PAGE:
Lunch at the coast was very nice at the weekend.
We chose to go to a favorite seafood restaurant near Nazere on a very cold Saturday lunchtime in January.
As you can see from the photographs of the sea it was pretty wild. Although there were none of the enormous surfing waves that the area is famous for there were plenty of large, heavy, crashing waves that you could hear before you arrived at the sea front.
In fact the waves, rain and wind had already eroded several areas of land around the cliffs.
Which brings me nicely to “Decay at the coast”
Before lunch we were walking around the village having a bit of a constitutional and I was telling my friends about when I lived close to the sea in the UK.
I dreaded the winters and how they would degrade the finishes of the house requiring re painting every year. Steel railings where a nightmare to keep in good condition they almost rusted in front of your eyes.
Then we came across this satellite dish and I laughed out loud.
Normal metal meets seaside conditions and heat !!!!
A perfect example of Decay at the coast !
It is of course not just steel and paintwork which is effected and damaged it is almost anything like bricks, lime render and normal timber.
In fact you have to make certain that you are using the correct type of stainless steel and fixings or they will rust and look a mess and ultimately have to be replaced like the TV dish.
When you are sitting in the shade on your summer holiday it is almost impossible to comprehend that this beautiful location could be bad for your home. With high levels of humidity, constant sand and salt attack you may be in for a shock when you return to your holiday home.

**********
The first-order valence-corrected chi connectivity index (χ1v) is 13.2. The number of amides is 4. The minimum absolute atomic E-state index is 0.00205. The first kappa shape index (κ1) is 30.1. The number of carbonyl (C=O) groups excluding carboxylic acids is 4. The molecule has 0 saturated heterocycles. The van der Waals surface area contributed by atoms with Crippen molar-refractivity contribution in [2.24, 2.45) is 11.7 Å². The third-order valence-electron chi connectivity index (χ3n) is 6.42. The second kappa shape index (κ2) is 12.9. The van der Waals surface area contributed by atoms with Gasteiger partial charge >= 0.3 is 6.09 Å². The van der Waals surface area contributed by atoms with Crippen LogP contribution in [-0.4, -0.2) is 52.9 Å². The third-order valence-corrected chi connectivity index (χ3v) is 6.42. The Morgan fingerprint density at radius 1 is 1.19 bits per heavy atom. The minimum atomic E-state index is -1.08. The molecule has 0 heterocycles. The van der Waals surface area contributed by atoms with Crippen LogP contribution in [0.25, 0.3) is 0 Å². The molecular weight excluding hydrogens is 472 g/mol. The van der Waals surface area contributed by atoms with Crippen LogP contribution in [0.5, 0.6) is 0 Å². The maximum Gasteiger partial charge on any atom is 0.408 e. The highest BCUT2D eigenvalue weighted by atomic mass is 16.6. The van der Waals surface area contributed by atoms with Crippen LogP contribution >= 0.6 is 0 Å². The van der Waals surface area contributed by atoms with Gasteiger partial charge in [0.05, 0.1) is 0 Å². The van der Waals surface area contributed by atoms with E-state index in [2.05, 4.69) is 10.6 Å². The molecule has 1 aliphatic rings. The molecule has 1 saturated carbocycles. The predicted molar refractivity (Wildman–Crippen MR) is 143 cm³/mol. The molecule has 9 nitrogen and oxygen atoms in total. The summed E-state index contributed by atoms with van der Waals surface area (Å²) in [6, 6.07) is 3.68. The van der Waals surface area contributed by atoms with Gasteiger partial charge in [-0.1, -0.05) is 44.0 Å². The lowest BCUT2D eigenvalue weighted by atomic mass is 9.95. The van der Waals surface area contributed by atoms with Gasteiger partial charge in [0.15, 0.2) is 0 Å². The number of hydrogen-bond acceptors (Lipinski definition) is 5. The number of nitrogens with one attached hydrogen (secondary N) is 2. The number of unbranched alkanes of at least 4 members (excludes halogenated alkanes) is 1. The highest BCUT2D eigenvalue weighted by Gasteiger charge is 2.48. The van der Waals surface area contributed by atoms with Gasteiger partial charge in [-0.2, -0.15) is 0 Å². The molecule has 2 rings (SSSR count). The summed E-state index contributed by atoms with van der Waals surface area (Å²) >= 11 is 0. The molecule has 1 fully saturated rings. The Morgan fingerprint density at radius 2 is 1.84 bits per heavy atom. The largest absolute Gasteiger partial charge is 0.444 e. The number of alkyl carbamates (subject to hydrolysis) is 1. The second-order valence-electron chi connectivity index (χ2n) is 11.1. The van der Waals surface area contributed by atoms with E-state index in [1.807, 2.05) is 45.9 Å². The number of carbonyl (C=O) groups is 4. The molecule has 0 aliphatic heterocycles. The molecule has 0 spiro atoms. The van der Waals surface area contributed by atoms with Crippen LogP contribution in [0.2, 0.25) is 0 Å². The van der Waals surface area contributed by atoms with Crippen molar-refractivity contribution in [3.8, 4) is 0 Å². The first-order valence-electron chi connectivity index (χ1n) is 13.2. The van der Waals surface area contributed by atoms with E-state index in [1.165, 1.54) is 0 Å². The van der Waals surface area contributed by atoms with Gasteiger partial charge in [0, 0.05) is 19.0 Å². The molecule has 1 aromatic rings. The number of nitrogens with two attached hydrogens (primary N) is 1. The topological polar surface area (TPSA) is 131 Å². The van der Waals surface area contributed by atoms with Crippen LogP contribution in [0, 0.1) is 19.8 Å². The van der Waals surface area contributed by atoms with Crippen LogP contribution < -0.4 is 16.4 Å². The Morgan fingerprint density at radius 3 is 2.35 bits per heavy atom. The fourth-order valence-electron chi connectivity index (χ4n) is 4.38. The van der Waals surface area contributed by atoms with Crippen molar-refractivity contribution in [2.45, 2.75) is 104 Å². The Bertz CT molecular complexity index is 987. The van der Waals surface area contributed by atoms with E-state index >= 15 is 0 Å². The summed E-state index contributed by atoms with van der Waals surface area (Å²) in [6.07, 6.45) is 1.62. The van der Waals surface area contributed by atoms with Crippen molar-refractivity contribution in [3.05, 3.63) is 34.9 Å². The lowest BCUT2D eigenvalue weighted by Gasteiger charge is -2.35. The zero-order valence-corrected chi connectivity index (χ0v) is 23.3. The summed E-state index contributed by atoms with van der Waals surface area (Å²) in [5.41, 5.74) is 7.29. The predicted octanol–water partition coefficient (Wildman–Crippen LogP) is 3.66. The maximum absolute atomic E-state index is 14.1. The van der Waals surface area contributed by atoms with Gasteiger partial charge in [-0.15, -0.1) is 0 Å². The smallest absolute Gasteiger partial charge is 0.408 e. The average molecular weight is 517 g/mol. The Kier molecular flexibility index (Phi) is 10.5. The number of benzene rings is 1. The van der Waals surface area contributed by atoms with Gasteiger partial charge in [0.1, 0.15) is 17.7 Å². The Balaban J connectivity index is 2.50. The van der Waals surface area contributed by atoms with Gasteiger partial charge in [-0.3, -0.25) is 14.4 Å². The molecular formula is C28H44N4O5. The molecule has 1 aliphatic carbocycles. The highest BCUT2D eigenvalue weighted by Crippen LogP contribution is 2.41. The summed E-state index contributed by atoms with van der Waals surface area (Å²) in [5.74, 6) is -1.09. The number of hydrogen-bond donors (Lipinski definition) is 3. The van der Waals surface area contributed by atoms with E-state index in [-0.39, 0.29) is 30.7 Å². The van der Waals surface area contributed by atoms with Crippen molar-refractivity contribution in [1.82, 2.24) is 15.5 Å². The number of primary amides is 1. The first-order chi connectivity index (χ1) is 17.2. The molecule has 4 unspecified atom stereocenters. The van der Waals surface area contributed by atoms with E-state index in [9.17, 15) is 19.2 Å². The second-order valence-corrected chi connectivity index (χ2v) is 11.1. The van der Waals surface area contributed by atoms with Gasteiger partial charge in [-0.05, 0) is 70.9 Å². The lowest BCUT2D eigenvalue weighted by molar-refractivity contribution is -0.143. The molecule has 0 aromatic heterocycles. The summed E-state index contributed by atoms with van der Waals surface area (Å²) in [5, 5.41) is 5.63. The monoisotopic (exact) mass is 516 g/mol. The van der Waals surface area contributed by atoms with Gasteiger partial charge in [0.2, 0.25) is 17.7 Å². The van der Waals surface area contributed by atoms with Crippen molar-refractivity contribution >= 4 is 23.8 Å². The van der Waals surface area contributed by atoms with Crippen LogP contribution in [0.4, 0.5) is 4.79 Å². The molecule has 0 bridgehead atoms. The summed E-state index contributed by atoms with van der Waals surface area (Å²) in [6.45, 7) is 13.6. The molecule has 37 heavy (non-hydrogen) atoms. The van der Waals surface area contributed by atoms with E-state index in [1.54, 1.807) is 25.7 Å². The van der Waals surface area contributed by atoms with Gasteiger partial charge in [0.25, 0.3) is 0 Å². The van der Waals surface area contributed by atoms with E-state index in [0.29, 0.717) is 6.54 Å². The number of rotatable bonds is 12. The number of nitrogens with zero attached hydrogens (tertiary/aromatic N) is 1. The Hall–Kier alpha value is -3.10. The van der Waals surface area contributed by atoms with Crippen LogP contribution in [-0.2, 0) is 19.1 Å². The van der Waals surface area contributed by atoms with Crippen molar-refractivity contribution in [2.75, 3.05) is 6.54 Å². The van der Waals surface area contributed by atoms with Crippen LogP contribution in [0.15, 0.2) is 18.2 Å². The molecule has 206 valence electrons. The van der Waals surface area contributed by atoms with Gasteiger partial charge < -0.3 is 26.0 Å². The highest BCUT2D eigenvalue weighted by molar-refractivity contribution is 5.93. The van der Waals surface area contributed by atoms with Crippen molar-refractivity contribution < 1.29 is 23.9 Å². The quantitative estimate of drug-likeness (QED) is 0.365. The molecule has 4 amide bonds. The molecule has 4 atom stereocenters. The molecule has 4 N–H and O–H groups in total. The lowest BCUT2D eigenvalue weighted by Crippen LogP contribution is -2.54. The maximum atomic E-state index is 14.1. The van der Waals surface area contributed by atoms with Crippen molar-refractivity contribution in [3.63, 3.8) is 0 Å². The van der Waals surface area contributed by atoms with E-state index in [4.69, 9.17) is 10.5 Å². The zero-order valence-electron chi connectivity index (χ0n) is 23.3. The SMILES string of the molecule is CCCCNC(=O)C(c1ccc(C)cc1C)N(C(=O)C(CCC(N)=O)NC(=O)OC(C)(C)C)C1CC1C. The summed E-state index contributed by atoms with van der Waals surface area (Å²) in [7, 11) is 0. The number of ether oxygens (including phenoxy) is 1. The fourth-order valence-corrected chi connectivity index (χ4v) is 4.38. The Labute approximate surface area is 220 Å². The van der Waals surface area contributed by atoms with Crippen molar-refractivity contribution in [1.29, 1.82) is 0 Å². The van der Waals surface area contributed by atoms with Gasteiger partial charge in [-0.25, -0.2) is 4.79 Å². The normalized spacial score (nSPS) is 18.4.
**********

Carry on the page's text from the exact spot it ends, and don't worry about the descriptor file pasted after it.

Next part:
So how do you make sure that you are not constantly refurbishing and replacing parts of your home?.
Think tough external finishes. Not hard wearing but suitable for a marine environment.
We are talking more oil rig than country cottage.
Although your aluminum or UPVC windows wont rust the fixings certainly will particularly if you have steel screws, fittings hinges and handles to your windows and doors in fact it is best to use fixings in the same metal as your hinges to stop electrolysis.
So far I have not found a UPVC manufacturer in Portugal who sells marine grade products.
Verandas and patios are going to move a lot with the summer time heat causing expansion and the winter causing contraction so ask your architect to specify in a drawing how your builder should construct outside stairs, verandas and terraces so that they will not let rain water into your home in the winter. You can bet your bottom dollar that if the builders are left to do “what they always do” you will sooner or later have a problem.
Do not used polished finishes such as stone or high gloss tiles outside because they will become dull and patchy in appearance very quickly. If you are going to use timber make sure that its fixed from behind or glued because the screws or nails will very quickly rust through staining the timber and failing as they rust out.
In conclusion it is harder to say what to do than what not to do.
This is what I would do – External finishes in natural stone even if it is only suspended cladding.
Windows and doors would be in powder coated aluminum and all fixings would be in aluminum.
Window glass would have UV protection and an easy clean coating.
All external metal trims and railings would be either glass or marine grade stainless steel.
Roof tiles would be fixed down and fired clay.
Oh yes, the food was fantastic. Traditional seafood rice with local wine.